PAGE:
Ohio State, loser of four straight at home, plays Wisconsin there next Saturday, and Hayes predicted, "We can improve, you bet we can."

Hayes said his team came through with no serious injuries, adding that Bill Anders "was hurt early, but when he gets bumped a couple of times, he just gets tougher.

"I just so darned tickled with what our kids did. They were aggressive, gosh but they were aggressive.

I knew we had it when we scored the third touchdown. All the kids did one heck of a job."

Hayes also said he considers Jimmy Raye of the Spartans to be "one heck of a quarterback. It upsets me for a college crowd to boo him. I remember in the Rose Bowl two years ago, they were booing because Raye wasn't playing quarterback. We coaches can get mad at a player, tell him off, or even worse. But I don't like to see anyone boo a fine athlete."

I reply to a question, Hayes said Ohio State defensively "shot a couple of linebackers more than we have done in previous games."

He also claimed the gusty wind was "not too much of a factor except in the second quarter. We warned the boys about the snow before they ever went on the field; told them how to keep warm."

And how did Hayes stay warm in his short-sleeve shirt?

"I have on a couple of tee shirts," he laughed.

Woody also said he would "like to see the pictures on Michigan State's touchdown by Al Brenner, because we felt he shoved our safety man (Tom Portsmouth). Until we see the films, we'll have to agree it was a great catch."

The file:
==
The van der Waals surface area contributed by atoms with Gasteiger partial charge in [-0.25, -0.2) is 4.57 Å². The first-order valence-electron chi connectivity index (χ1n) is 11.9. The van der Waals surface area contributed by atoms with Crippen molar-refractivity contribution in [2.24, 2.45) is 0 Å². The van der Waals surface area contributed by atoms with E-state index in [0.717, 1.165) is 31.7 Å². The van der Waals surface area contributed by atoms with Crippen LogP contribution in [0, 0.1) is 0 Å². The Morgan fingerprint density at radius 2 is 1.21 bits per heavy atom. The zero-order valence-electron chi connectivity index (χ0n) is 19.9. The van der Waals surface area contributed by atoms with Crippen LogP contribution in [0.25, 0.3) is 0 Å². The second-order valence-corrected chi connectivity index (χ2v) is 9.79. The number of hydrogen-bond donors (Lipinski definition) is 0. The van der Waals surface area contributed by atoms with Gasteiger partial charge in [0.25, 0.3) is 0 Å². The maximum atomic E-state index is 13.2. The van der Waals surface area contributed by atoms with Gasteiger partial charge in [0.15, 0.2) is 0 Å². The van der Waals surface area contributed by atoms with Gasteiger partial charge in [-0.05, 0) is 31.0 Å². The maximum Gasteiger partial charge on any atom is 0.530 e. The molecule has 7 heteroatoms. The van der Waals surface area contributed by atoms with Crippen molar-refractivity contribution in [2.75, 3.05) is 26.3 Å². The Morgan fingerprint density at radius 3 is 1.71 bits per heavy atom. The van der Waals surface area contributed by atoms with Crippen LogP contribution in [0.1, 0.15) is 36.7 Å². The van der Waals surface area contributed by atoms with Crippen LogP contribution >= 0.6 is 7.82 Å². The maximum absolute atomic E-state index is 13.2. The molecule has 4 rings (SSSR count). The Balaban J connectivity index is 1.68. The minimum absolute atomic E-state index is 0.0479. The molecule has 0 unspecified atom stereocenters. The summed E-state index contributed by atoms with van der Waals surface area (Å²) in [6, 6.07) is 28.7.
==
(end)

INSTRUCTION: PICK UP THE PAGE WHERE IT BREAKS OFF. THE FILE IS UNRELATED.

Hayes saved some special praise for Long and Huff.

"Huff was playing only his second game, actually. He has been bothered by a bad back. Long ran out of trouble a couple of times; did a remarkable job."

Huff, according to Hayes, left half a steak on his plate at the pregame meal to draw a warning from his coach. "You're not eating much for a fullback who is going to carry the ball 30 times today."

Huff admitted, according to Hayes, that it was his second steak. "He told me, I ate mine and was finishing that one for someone else," Hayes said.

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POSTSCRIPT: The Buckeyes did not lose another game in 1967, closing out the season with home wins over Wisconsin and Iowa and a road victory over Michigan to finish the year with a record of 6–3 overall and 5–2 in the Big Ten.

The win over Michigan State also was the first of what would become 22 consecutive victories for Ohio State and Woody Hayes, a school record that stood until 2013.

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The Woody Hayes Archive:

>> Ohio State hires a new coach (1951)

>> Rose Bowl win caps perfect season for Ohio State (1955)

>> Another national title, another Rose Bowl victory for Ohio State (1958)

>> Ohio State students protest as faculty bans Rose Bowl trip (1961)

>> Thrilling comeback win at Michigan makes Ohio State's season (1965)

>> Ohio State coach visits troops in Vietnam (1966)

>> Wearing short sleeves in the snow on the Ohio State sideline (1967)

>> Ohio State's Woody Hayes joins rally with Richard Nixon (1968)

>> O.J. visits Ohio State locker room after Rose Bowl win (1969)

>> Ohio State win over Michigan called 'our greatest victory' (1970)

>> No. 1 Ohio State loses at Michigan State in controversial finish (1974)

>> Hayes starts his 25th season as Ohio State coach (1975)

>> Ohio State comeback against Michigan is 'greatest game' (1975)

>> Ohio State coach sponsors a Vietnamese refugee family (1975)